Algy, Bulldog Drummond's right-hand-man, is getting married. Bulldog attends; on the way home, in the fog, he enters the (apparently deserted) mansion of Prince Achmed in search of a phone.... See full summary »
Bulldog Drummond is injured when his sabotaged car crashes and Jack Pennington agrees to masquerade as the sleuth. He is enlisted to help Ann Manders find her jeweler grandfather who has ... See full summary »
Captain Hugh 'Bulldog' Drummond has just returned to England. As he is driving home in the dark, a young woman jumps out in front of his car. He misses her, but she falls to the ground. As he tries to revive her, he hears a shout for help, then gunshots. As he goes to investigate, the woman drives away with Drummond's car. He is soon able to trace her to nearby Greystone Manor, and when he goes there to meet her, she slips him a note urging him to help her get out of a desperate situation.Written by
This marks the first of eight appearances by E.E. Clive as Bulldog Drummond's valet Tenny. However, in the character's previous appearances his name was Denny. It was changed to avoid confusion with actor Reginald Denny, who was also a regular in this Paramount series as Drummond's friend Algy.. See more »
Near the beginning, Drummond sees a dead body in the moor and sees it sink. At the end, Drummond leaves without telling about the corpse or tell anyone where the body is located. See more »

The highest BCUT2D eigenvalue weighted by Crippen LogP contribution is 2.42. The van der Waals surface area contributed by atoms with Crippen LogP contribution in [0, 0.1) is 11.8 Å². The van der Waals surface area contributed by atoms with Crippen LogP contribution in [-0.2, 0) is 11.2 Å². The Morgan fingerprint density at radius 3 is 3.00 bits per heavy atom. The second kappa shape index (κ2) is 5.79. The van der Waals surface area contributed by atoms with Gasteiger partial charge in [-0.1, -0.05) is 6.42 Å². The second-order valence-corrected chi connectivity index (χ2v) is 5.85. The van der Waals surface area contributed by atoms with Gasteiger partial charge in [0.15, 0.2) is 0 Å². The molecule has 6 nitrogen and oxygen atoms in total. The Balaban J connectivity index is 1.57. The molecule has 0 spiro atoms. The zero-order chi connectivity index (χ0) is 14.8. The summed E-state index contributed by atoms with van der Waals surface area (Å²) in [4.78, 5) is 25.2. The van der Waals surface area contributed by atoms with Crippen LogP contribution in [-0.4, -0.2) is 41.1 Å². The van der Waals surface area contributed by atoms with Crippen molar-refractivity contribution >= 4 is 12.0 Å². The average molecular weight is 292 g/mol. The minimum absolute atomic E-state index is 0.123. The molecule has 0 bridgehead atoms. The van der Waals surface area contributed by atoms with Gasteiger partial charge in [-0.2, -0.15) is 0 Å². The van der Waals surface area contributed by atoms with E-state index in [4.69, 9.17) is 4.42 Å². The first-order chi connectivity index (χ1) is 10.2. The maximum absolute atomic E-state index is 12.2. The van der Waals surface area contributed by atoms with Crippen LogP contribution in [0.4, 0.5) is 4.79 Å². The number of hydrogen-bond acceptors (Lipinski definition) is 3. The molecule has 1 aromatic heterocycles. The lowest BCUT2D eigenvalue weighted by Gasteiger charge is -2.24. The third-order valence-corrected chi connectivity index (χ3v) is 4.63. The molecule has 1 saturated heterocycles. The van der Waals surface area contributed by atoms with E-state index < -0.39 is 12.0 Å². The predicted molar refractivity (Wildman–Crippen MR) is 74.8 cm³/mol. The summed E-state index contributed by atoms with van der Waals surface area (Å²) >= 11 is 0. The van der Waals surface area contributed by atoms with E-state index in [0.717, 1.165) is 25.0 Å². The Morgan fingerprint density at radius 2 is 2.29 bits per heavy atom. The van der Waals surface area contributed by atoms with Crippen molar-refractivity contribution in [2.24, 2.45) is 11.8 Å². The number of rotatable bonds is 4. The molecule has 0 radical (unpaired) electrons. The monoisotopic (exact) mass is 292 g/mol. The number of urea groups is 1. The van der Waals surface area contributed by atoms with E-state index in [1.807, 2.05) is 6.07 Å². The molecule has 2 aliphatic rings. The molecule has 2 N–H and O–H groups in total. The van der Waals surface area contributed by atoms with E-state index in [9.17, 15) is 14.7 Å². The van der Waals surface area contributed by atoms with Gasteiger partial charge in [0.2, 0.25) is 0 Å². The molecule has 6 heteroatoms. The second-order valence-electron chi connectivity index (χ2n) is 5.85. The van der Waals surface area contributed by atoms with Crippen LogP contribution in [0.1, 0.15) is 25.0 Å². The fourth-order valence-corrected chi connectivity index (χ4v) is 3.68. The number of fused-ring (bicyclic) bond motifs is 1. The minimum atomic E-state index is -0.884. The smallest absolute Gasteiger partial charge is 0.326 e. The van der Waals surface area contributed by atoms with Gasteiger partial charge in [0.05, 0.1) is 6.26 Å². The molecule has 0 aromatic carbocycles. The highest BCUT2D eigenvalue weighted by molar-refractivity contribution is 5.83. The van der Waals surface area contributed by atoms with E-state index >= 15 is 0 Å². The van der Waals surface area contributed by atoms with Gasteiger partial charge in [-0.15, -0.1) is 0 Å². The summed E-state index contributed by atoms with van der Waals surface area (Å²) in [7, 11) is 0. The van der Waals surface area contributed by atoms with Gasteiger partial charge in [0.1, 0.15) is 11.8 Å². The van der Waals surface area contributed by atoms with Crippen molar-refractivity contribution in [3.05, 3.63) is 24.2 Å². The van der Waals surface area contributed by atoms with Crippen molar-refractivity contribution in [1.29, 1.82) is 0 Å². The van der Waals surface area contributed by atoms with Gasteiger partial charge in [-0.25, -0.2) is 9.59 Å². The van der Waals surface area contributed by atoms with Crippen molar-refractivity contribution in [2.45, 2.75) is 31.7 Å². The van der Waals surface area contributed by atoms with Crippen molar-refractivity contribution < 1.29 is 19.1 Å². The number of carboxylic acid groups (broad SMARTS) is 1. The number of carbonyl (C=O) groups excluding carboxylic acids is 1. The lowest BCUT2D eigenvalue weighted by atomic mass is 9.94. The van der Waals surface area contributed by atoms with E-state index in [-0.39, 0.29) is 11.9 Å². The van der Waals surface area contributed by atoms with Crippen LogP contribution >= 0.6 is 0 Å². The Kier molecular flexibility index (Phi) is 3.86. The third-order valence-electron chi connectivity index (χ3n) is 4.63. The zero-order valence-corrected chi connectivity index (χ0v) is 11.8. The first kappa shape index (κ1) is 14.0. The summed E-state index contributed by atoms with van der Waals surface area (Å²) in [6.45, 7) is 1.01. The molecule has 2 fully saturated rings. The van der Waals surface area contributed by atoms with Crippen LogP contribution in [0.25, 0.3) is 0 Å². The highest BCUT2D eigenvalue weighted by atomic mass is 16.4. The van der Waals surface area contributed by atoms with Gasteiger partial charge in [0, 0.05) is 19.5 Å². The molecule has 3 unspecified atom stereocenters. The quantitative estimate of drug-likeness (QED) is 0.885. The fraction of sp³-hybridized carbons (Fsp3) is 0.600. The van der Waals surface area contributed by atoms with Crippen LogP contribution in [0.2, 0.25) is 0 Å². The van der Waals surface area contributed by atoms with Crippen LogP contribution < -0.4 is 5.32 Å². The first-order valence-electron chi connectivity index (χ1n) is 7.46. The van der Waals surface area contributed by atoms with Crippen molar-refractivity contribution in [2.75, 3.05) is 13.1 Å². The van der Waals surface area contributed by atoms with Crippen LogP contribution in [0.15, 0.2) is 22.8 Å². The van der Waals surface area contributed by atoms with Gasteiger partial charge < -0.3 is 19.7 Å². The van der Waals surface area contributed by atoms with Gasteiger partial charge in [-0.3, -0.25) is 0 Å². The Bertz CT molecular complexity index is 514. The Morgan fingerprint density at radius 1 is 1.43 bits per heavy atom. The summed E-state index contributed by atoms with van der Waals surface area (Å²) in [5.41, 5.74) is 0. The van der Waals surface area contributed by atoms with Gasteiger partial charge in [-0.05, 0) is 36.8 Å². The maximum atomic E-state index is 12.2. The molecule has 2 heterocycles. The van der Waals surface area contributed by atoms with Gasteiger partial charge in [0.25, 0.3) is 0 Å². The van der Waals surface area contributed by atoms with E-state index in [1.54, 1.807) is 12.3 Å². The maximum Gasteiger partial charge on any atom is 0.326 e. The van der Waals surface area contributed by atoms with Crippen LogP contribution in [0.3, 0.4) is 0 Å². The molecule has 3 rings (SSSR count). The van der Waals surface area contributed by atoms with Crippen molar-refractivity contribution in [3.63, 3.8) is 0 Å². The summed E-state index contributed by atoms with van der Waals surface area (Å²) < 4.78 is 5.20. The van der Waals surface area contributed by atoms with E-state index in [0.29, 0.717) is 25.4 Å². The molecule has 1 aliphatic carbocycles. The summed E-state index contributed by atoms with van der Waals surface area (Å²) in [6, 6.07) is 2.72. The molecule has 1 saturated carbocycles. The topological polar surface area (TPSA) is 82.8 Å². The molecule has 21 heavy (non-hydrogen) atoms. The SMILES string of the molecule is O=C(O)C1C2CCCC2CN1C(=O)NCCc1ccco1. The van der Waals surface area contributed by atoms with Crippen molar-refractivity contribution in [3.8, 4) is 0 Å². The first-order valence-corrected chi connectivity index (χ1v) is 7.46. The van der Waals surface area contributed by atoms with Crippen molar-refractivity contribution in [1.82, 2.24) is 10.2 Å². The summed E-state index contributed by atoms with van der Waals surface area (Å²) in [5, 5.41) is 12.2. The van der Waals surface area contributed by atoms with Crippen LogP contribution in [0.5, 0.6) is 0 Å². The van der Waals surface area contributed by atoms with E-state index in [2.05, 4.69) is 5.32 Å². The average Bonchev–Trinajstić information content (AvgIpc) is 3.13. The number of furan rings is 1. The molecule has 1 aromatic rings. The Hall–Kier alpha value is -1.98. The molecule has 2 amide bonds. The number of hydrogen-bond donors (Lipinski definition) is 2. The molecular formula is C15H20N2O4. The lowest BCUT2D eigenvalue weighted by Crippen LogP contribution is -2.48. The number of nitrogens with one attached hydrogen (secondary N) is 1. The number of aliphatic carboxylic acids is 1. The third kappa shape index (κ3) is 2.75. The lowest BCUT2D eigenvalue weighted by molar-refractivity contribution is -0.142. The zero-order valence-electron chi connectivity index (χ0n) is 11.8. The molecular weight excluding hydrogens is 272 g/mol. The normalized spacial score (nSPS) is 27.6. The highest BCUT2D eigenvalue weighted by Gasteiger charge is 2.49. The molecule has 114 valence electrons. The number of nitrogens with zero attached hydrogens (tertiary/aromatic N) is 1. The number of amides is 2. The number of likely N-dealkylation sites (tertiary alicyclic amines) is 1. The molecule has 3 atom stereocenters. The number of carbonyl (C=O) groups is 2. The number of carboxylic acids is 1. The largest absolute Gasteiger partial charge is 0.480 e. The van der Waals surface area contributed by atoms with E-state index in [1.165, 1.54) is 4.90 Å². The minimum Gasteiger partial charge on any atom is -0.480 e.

Three Bulldog Drummond films were made in 1937 in quick succession, this being the first, and the only one starring Ray Milland as Drummond. It was the eighth Drummond film to be made. It came out in April, 'Bulldog Drummond at Bay' came out in July, and 'Bulldog Drummond Comes Back' came out in September. Each had a different leading man, the next two in succession being John Lodge and John Howard. In this one, the young Ray Milland was amusing and engaging, but over-acted in a way which was not helpful. He portrayed the hero as someone with adolescent, almost juvenile, attitudes, thereby turning Drummond into a rather idiotic parody, and making the whole film too much like a comedy, despite its scenes of danger and distress. The producers instantly realized they had made a mistake and had endangered their plans for a series of films, so they sought someone with more gravitas. The next film used John Lodge once. But after that, inspiration finally came in the form of John Howard, who was perfect casting and would go on to make many Drummond films, with just the right combination of gravitas mixed with a residual boyish sense of fun, openness (never Milland's strong point), and solid, sporting good humour. In this film, Phyllis Clavering is introduced for the first time, and inspired casting occurred when Heather Angel played the part. The producers made a big mistake in having Phyllis played for three more films by the boring Louise Campbell, but Heather Angel would reappear the next year five films later (Phyllis does not appear in one of them), and carry on for several films to great effect. Phyllis enters the world of Drummond as a helpless imprisoned maiden in distress, whom he rescues. Eventually she ends up suspended in his arms, kissing him, with marriage beckoning. (As all Drummondonians know, this marriage would be 'interruptus' on numerous future occasions.) Guy Standing is boring as Inspector Nielson in this film, and they got rid of him too. E. E. Clive as Tennie the Butler, and Reginald Denny as Algy are in fine fettle for this episode, and were to grace the series for a long while with their charm and talents. There is a curious scene in this film where the villains are driving through the gates of a great house in a Rolls Royce. This shot is actually cut from the 1929 'Bulldog Drummond' and re-used! Much of this film is spent with Algy Longworth desperately trying to phone the hospital to see if his wife has had her baby yet. In 'Bulldog Drummond Comes Back', he will be desperately trying to make it to that same baby's christening, while Drummond will be desperately trying to marry Phyllis, the villains preventing both of these things. This film is entertaining and lively if one is not fussy, and has humour as well, so it is good viewing. As Tennie the Butler would say: 'That is my thought exactly, Sir.'
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